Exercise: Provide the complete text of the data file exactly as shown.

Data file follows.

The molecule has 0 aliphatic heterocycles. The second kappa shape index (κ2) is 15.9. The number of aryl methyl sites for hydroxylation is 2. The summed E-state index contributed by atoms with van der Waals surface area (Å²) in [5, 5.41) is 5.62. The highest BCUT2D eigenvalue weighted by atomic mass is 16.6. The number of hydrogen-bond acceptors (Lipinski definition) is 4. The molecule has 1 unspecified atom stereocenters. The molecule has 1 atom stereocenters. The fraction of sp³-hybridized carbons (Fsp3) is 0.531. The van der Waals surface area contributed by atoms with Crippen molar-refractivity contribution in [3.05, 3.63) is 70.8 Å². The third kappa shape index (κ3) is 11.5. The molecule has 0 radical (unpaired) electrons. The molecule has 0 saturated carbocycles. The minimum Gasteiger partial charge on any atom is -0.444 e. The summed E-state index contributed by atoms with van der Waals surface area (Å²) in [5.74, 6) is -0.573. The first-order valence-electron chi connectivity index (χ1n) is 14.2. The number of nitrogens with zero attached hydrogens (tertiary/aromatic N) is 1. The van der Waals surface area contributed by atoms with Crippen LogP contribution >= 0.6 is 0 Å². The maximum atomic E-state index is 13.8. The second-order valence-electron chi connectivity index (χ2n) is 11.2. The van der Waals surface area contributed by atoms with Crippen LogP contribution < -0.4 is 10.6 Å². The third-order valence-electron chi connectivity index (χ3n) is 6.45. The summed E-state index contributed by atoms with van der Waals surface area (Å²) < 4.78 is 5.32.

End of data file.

The molecule has 0 aliphatic heterocycles. The second kappa shape index (κ2) is 15.9. The number of aryl methyl sites for hydroxylation is 2. The summed E-state index contributed by atoms with van der Waals surface area (Å²) in [5, 5.41) is 5.62. The highest BCUT2D eigenvalue weighted by atomic mass is 16.6. The number of hydrogen-bond acceptors (Lipinski definition) is 4. The molecule has 1 unspecified atom stereocenters. The molecule has 1 atom stereocenters. The fraction of sp³-hybridized carbons (Fsp3) is 0.531. The van der Waals surface area contributed by atoms with Crippen molar-refractivity contribution in [3.05, 3.63) is 70.8 Å². The third kappa shape index (κ3) is 11.5. The molecule has 0 radical (unpaired) electrons. The molecule has 0 saturated carbocycles. The minimum Gasteiger partial charge on any atom is -0.444 e. The summed E-state index contributed by atoms with van der Waals surface area (Å²) in [5.74, 6) is -0.573. The first-order valence-electron chi connectivity index (χ1n) is 14.2. The number of nitrogens with zero attached hydrogens (tertiary/aromatic N) is 1. The van der Waals surface area contributed by atoms with Crippen LogP contribution >= 0.6 is 0 Å². The maximum atomic E-state index is 13.8. The second-order valence-electron chi connectivity index (χ2n) is 11.2. The van der Waals surface area contributed by atoms with Crippen LogP contribution < -0.4 is 10.6 Å². The third-order valence-electron chi connectivity index (χ3n) is 6.45. The summed E-state index contributed by atoms with van der Waals surface area (Å²) < 4.78 is 5.32.